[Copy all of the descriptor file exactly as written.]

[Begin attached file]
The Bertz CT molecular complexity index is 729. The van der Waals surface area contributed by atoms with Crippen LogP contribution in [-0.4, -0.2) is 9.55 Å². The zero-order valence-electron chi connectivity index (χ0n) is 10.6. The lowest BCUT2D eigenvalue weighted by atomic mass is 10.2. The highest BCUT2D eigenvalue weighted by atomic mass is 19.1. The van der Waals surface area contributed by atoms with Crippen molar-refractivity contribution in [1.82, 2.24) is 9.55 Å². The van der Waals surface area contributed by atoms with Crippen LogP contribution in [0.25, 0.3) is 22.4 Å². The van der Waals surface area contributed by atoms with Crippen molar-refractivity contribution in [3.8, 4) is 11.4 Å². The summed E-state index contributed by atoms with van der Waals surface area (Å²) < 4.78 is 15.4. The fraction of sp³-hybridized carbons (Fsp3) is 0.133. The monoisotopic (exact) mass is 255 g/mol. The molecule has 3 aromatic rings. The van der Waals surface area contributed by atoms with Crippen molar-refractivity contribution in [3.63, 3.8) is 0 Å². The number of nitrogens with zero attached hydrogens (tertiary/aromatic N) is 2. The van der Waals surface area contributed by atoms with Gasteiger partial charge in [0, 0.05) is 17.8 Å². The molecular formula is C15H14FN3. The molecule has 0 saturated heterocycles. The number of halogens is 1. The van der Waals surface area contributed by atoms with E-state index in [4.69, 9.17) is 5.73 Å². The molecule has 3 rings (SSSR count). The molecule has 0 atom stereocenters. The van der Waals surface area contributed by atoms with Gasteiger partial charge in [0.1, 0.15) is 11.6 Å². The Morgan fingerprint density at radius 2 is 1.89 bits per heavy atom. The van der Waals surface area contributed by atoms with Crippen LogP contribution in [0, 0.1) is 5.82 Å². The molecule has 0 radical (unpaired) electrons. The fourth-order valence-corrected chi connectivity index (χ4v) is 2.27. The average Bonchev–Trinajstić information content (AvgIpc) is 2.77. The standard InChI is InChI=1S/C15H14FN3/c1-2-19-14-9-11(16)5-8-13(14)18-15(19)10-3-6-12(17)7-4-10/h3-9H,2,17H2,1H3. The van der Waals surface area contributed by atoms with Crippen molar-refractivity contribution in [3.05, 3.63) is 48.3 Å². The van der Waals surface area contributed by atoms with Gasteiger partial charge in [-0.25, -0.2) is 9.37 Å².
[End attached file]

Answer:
The Bertz CT molecular complexity index is 729. The van der Waals surface area contributed by atoms with Crippen LogP contribution in [-0.4, -0.2) is 9.55 Å². The zero-order valence-electron chi connectivity index (χ0n) is 10.6. The lowest BCUT2D eigenvalue weighted by atomic mass is 10.2. The highest BCUT2D eigenvalue weighted by atomic mass is 19.1. The van der Waals surface area contributed by atoms with Crippen molar-refractivity contribution in [1.82, 2.24) is 9.55 Å². The van der Waals surface area contributed by atoms with Crippen LogP contribution in [0.25, 0.3) is 22.4 Å². The van der Waals surface area contributed by atoms with Crippen molar-refractivity contribution in [3.8, 4) is 11.4 Å². The summed E-state index contributed by atoms with van der Waals surface area (Å²) < 4.78 is 15.4. The fraction of sp³-hybridized carbons (Fsp3) is 0.133. The monoisotopic (exact) mass is 255 g/mol. The molecule has 3 aromatic rings. The van der Waals surface area contributed by atoms with Crippen molar-refractivity contribution in [3.63, 3.8) is 0 Å². The number of nitrogens with zero attached hydrogens (tertiary/aromatic N) is 2. The van der Waals surface area contributed by atoms with Gasteiger partial charge in [0, 0.05) is 17.8 Å². The molecular formula is C15H14FN3. The molecule has 0 saturated heterocycles. The number of halogens is 1. The van der Waals surface area contributed by atoms with E-state index in [4.69, 9.17) is 5.73 Å². The molecule has 3 rings (SSSR count). The molecule has 0 atom stereocenters. The van der Waals surface area contributed by atoms with Gasteiger partial charge in [0.1, 0.15) is 11.6 Å². The Morgan fingerprint density at radius 2 is 1.89 bits per heavy atom. The van der Waals surface area contributed by atoms with Crippen LogP contribution in [0, 0.1) is 5.82 Å². The molecule has 0 radical (unpaired) electrons. The fourth-order valence-corrected chi connectivity index (χ4v) is 2.27. The average Bonchev–Trinajstić information content (AvgIpc) is 2.77. The standard InChI is InChI=1S/C15H14FN3/c1-2-19-14-9-11(16)5-8-13(14)18-15(19)10-3-6-12(17)7-4-10/h3-9H,2,17H2,1H3. The van der Waals surface area contributed by atoms with Crippen molar-refractivity contribution in [3.05, 3.63) is 48.3 Å². The van der Waals surface area contributed by atoms with Gasteiger partial charge in [-0.25, -0.2) is 9.37 Å².